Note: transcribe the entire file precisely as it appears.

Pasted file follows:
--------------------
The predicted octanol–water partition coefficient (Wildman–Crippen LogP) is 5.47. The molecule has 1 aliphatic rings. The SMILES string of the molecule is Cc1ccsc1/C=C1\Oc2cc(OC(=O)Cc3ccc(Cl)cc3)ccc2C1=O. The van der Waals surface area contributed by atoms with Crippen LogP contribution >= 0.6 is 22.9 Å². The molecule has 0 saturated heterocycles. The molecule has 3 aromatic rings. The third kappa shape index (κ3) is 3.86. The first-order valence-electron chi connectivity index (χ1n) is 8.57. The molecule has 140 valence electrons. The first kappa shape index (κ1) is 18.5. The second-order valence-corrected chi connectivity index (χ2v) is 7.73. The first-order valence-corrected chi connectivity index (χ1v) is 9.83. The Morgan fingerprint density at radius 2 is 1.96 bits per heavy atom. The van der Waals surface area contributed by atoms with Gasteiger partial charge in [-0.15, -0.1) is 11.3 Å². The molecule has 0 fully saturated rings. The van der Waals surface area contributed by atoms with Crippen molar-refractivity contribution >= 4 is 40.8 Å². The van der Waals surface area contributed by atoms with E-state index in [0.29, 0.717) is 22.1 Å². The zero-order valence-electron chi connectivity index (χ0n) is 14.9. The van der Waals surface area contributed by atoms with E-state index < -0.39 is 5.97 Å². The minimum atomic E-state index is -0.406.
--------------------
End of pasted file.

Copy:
The predicted octanol–water partition coefficient (Wildman–Crippen LogP) is 5.47. The molecule has 1 aliphatic rings. The SMILES string of the molecule is Cc1ccsc1/C=C1\Oc2cc(OC(=O)Cc3ccc(Cl)cc3)ccc2C1=O. The van der Waals surface area contributed by atoms with Crippen LogP contribution >= 0.6 is 22.9 Å². The molecule has 0 saturated heterocycles. The molecule has 3 aromatic rings. The third kappa shape index (κ3) is 3.86. The first-order valence-electron chi connectivity index (χ1n) is 8.57. The molecule has 140 valence electrons. The first kappa shape index (κ1) is 18.5. The second-order valence-corrected chi connectivity index (χ2v) is 7.73. The first-order valence-corrected chi connectivity index (χ1v) is 9.83. The Morgan fingerprint density at radius 2 is 1.96 bits per heavy atom. The van der Waals surface area contributed by atoms with Gasteiger partial charge in [-0.15, -0.1) is 11.3 Å². The molecule has 0 fully saturated rings. The van der Waals surface area contributed by atoms with Crippen molar-refractivity contribution >= 4 is 40.8 Å². The van der Waals surface area contributed by atoms with E-state index in [0.29, 0.717) is 22.1 Å². The zero-order valence-electron chi connectivity index (χ0n) is 14.9. The van der Waals surface area contributed by atoms with E-state index < -0.39 is 5.97 Å². The minimum atomic E-state index is -0.406.